Premenstrual Syndrome (PMS)
PMS is the name given to the common symptoms that accompany the onset of the monthly period. Symptoms include headache, mood changes, breast tenderness, bloating, edema, weight gain, backache, irritability, depression, and anxiety. Treatment is symptomatic and includes analgesics, diuretics, tranquilizers and sedatives.

More commonly referred to as cramps, dysmenorrhea is painful menstruation caused by abnormal uterine contractility that effects some 50% of menstruating women. Primary dysmenorrhea is that which is not related to an obvious physical cause. Sharp cramps are experienced the first couple days of the menses. Headache, nausea, vomiting, diarrhea and fatigue also may be symptoms of dysmenorrhea and are thought to be caused by the liberation of prostaglandins in the endometrium. Treatments include analgesics, antiprostaglandins and hormones. Non-steroidal anti-inflammatory drugs, such as aspirin, indomethacin, and ibuprofen inhibit prostaglandin synthesis and act as analgesics. In severe cases, hormone therapy is initiated to prevent ovulation as anovulatory cycles are usually painless.

Dysmenorrheic women produce more prostaglandins in the endometrium and menstrual fluids than those without dysmenorrhea. Dysmenorrheic women also have been reported to have lower progesterone levels than normal women creating a dominance of estrogen in the endometrium which favors prostaglandin synthesis. At the end of an ovulatory cycle progesterone declines leading to a cascade of enzymatic events that lead to the production of prostaglandins. These prostaglandins cause uterine hypercontractility, decreased blood flow and ischemia, and uterine hypoxia that causes pain. Cyclooxygenase inhibitors such as aspirin, naproxen or ibuprofen prevent the formation of prostaglandins and relieve the symptoms of dysmenorrhea. Oral contraceptives inhibit ovulation (prevent formation of corpus luteum and decrease the thickness of the endometrial lining) and therefore prevent the environment necessary for increased prostaglandin production.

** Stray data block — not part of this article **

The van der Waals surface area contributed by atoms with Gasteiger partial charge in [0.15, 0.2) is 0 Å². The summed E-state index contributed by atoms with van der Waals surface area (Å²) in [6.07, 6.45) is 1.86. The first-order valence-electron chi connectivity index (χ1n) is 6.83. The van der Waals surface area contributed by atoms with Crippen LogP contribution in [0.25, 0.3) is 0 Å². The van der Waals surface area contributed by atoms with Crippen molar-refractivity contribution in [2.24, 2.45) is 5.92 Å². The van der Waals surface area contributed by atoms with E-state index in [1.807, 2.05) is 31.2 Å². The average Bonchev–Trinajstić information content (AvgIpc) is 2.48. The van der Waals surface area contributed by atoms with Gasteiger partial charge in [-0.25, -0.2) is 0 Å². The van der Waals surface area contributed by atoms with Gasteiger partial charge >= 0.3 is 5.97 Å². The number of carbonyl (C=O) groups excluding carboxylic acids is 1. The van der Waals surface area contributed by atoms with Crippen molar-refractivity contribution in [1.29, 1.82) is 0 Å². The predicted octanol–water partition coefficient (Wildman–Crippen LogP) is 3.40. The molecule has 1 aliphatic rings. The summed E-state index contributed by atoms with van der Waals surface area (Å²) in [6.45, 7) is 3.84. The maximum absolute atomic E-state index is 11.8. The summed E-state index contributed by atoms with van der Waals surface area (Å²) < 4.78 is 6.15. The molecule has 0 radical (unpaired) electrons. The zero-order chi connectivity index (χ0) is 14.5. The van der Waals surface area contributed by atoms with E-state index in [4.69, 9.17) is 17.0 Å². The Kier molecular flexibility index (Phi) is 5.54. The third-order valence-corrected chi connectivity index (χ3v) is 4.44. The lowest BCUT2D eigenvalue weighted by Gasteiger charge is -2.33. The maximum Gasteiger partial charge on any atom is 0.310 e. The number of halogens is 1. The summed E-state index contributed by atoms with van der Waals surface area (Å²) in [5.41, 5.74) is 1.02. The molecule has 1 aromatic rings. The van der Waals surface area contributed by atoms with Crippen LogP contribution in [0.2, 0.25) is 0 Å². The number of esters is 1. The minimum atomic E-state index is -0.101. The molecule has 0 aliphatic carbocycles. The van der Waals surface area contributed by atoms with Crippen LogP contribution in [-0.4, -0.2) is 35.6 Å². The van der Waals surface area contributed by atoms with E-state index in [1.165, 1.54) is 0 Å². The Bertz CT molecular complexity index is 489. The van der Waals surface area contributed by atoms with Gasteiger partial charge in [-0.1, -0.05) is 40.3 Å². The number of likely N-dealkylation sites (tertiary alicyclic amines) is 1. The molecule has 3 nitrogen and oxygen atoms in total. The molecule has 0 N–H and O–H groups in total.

Physiologic amenorrhea, or the cessation of menstrual periods, normally occurs in pregnancy, lactation, adolescence, and menopause. Pathologic amenorrhea may be caused by endocrine disorders such as dysfunction of the hypothalamus, pituitary, ovary, thyroid or adrenal glands. Metabolic and psychogenic causes include malnutriton, obesity, chronic stress, drug addiction, diabetes, anorexia nervosa and anemia. Removal of the underlying cause will usually result in the resumption of normal periods. If hormone deficiencies are found, substitutional therapy is recommended.

Primary amenorrhea is hypogonadotropic and hypogonadal, meaning that blood levels of the gonadotropins and gonadal steroids are abnormally low. Release of LH and FSH are inhibited by endorphins at the level of the hypothalamus where they inhibit GnRH release. Without the gonadotropins the ovaries do not make gonadal steroids. Stress of many difererent kinds causes the synthesis of an ACTH precursor molecule in the hypothalamus that contains the sequence for endorphin and enkephalin. The cells making and processing the precursor are in direct contact with cells that make GnRH.

A shift in body composition or weight loss as in anorexia nervosa, ballet dancers, long-distance runners or malnutrition can cause amenorrhea. There seems to be a body fat threshold for the maintenance of normal cycles that is in the neighborhood of 18%. In many of these cases, if the patient gains weight normal cycles will resume. In obesity, weight loss and the concomitant decrease in stress on the body will enable a resumption of normal function. Amenorrhea may also result from psychogenic causes such as depression or chronic emotional stress.